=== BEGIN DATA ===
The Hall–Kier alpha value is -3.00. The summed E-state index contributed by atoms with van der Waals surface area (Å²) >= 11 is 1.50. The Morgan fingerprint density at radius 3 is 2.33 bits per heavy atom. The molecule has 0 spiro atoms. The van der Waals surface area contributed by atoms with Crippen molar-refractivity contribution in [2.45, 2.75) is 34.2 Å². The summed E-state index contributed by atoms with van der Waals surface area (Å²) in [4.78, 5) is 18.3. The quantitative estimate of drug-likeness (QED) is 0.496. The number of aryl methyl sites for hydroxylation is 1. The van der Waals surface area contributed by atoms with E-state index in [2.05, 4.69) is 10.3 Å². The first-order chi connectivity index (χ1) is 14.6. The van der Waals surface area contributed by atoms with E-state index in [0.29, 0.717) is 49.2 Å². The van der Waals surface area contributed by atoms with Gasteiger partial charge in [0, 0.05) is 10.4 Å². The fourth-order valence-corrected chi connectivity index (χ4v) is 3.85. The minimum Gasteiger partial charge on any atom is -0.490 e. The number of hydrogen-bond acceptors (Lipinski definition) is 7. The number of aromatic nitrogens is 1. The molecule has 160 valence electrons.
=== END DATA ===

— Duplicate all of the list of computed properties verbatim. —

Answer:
The Hall–Kier alpha value is -3.00. The summed E-state index contributed by atoms with van der Waals surface area (Å²) >= 11 is 1.50. The Morgan fingerprint density at radius 3 is 2.33 bits per heavy atom. The molecule has 0 spiro atoms. The van der Waals surface area contributed by atoms with Crippen molar-refractivity contribution in [2.45, 2.75) is 34.2 Å². The summed E-state index contributed by atoms with van der Waals surface area (Å²) in [4.78, 5) is 18.3. The quantitative estimate of drug-likeness (QED) is 0.496. The number of aryl methyl sites for hydroxylation is 1. The van der Waals surface area contributed by atoms with E-state index in [2.05, 4.69) is 10.3 Å². The first-order chi connectivity index (χ1) is 14.6. The van der Waals surface area contributed by atoms with E-state index in [0.29, 0.717) is 49.2 Å². The van der Waals surface area contributed by atoms with Gasteiger partial charge in [0, 0.05) is 10.4 Å². The fourth-order valence-corrected chi connectivity index (χ4v) is 3.85. The minimum Gasteiger partial charge on any atom is -0.490 e. The number of hydrogen-bond acceptors (Lipinski definition) is 7. The number of aromatic nitrogens is 1. The molecule has 160 valence electrons.